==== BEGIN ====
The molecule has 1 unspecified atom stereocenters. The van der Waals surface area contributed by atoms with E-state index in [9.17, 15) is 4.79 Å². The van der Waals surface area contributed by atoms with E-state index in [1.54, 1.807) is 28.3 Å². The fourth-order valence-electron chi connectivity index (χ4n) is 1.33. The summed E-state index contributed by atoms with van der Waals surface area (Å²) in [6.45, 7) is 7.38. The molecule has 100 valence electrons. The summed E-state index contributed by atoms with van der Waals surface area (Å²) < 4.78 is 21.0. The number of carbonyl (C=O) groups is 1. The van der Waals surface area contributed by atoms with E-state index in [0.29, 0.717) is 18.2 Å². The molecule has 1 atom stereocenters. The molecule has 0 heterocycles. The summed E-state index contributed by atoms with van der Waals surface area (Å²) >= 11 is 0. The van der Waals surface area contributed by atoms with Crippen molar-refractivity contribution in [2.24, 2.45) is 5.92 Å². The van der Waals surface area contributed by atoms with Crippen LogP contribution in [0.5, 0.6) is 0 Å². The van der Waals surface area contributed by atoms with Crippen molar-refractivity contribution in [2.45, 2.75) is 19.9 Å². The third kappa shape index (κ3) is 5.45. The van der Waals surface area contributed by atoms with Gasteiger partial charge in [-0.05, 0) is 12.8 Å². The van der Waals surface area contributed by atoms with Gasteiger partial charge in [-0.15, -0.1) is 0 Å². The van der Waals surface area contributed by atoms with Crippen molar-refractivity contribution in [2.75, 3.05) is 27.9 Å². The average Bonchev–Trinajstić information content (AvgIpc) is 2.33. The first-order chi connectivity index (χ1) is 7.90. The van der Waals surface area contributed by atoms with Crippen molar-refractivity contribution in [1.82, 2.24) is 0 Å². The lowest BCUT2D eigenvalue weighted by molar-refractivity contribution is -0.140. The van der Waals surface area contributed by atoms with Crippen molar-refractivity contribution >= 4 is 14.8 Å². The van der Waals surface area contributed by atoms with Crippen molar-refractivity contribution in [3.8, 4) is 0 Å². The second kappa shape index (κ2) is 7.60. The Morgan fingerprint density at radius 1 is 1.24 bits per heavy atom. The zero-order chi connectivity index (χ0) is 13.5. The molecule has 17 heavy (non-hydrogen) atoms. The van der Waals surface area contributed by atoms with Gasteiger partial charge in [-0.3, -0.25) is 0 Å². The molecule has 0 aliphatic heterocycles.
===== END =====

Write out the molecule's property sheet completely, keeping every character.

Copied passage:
The molecule has 1 unspecified atom stereocenters. The van der Waals surface area contributed by atoms with E-state index in [9.17, 15) is 4.79 Å². The van der Waals surface area contributed by atoms with E-state index in [1.54, 1.807) is 28.3 Å². The fourth-order valence-electron chi connectivity index (χ4n) is 1.33. The summed E-state index contributed by atoms with van der Waals surface area (Å²) in [6.45, 7) is 7.38. The molecule has 100 valence electrons. The summed E-state index contributed by atoms with van der Waals surface area (Å²) < 4.78 is 21.0. The number of carbonyl (C=O) groups is 1. The van der Waals surface area contributed by atoms with E-state index in [0.29, 0.717) is 18.2 Å². The molecule has 1 atom stereocenters. The molecule has 0 heterocycles. The summed E-state index contributed by atoms with van der Waals surface area (Å²) >= 11 is 0. The van der Waals surface area contributed by atoms with Crippen molar-refractivity contribution in [2.24, 2.45) is 5.92 Å². The van der Waals surface area contributed by atoms with Crippen LogP contribution in [0.5, 0.6) is 0 Å². The van der Waals surface area contributed by atoms with Crippen molar-refractivity contribution in [2.45, 2.75) is 19.9 Å². The third kappa shape index (κ3) is 5.45. The van der Waals surface area contributed by atoms with Gasteiger partial charge in [-0.05, 0) is 12.8 Å². The van der Waals surface area contributed by atoms with Gasteiger partial charge in [-0.15, -0.1) is 0 Å². The van der Waals surface area contributed by atoms with Crippen molar-refractivity contribution in [2.75, 3.05) is 27.9 Å². The average Bonchev–Trinajstić information content (AvgIpc) is 2.33. The first-order chi connectivity index (χ1) is 7.90. The van der Waals surface area contributed by atoms with Crippen molar-refractivity contribution in [1.82, 2.24) is 0 Å². The lowest BCUT2D eigenvalue weighted by molar-refractivity contribution is -0.140. The van der Waals surface area contributed by atoms with Crippen molar-refractivity contribution >= 4 is 14.8 Å². The van der Waals surface area contributed by atoms with Crippen molar-refractivity contribution in [3.8, 4) is 0 Å². The second kappa shape index (κ2) is 7.60. The Morgan fingerprint density at radius 1 is 1.24 bits per heavy atom. The zero-order chi connectivity index (χ0) is 13.5. The molecule has 17 heavy (non-hydrogen) atoms. The van der Waals surface area contributed by atoms with Gasteiger partial charge in [-0.3, -0.25) is 0 Å². The molecule has 0 aliphatic heterocycles.